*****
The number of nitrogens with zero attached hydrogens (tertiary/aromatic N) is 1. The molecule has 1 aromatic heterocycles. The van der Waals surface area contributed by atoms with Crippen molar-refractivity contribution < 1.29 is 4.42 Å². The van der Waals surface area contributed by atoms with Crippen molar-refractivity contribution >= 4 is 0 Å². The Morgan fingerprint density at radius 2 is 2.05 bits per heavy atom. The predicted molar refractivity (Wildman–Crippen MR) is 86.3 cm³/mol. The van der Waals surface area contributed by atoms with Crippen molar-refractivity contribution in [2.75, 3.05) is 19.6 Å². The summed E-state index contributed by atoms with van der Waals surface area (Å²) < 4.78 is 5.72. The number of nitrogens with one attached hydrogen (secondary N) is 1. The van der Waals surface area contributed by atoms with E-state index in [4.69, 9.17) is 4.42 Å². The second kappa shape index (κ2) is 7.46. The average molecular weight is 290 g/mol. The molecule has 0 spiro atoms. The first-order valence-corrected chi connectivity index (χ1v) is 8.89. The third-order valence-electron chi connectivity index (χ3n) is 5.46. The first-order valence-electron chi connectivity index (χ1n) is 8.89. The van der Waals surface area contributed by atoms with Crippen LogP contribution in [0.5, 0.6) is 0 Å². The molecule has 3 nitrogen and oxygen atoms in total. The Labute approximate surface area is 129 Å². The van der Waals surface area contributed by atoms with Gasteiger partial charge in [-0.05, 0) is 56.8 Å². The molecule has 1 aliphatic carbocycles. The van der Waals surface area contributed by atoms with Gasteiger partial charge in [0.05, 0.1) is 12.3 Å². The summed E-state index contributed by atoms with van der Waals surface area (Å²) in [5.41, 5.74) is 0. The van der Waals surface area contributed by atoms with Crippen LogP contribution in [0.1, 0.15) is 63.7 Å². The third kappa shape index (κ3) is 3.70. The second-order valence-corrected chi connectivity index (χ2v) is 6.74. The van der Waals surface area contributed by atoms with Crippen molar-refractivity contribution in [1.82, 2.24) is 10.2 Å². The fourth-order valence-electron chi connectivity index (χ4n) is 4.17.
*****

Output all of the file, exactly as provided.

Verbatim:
The number of nitrogens with zero attached hydrogens (tertiary/aromatic N) is 1. The molecule has 1 aromatic heterocycles. The van der Waals surface area contributed by atoms with Crippen molar-refractivity contribution < 1.29 is 4.42 Å². The van der Waals surface area contributed by atoms with Crippen molar-refractivity contribution >= 4 is 0 Å². The Morgan fingerprint density at radius 2 is 2.05 bits per heavy atom. The predicted molar refractivity (Wildman–Crippen MR) is 86.3 cm³/mol. The van der Waals surface area contributed by atoms with Crippen molar-refractivity contribution in [2.75, 3.05) is 19.6 Å². The summed E-state index contributed by atoms with van der Waals surface area (Å²) < 4.78 is 5.72. The number of nitrogens with one attached hydrogen (secondary N) is 1. The van der Waals surface area contributed by atoms with E-state index in [4.69, 9.17) is 4.42 Å². The second kappa shape index (κ2) is 7.46. The average molecular weight is 290 g/mol. The molecule has 0 spiro atoms. The first-order valence-corrected chi connectivity index (χ1v) is 8.89. The third-order valence-electron chi connectivity index (χ3n) is 5.46. The first-order valence-electron chi connectivity index (χ1n) is 8.89. The van der Waals surface area contributed by atoms with Crippen LogP contribution in [0.5, 0.6) is 0 Å². The molecule has 3 nitrogen and oxygen atoms in total. The Labute approximate surface area is 129 Å². The van der Waals surface area contributed by atoms with Gasteiger partial charge in [-0.05, 0) is 56.8 Å². The molecule has 1 aliphatic carbocycles. The van der Waals surface area contributed by atoms with Gasteiger partial charge in [0.05, 0.1) is 12.3 Å². The summed E-state index contributed by atoms with van der Waals surface area (Å²) in [5.41, 5.74) is 0. The van der Waals surface area contributed by atoms with Crippen LogP contribution in [0.1, 0.15) is 63.7 Å². The third kappa shape index (κ3) is 3.70. The second-order valence-corrected chi connectivity index (χ2v) is 6.74. The van der Waals surface area contributed by atoms with Crippen molar-refractivity contribution in [1.82, 2.24) is 10.2 Å². The fourth-order valence-electron chi connectivity index (χ4n) is 4.17.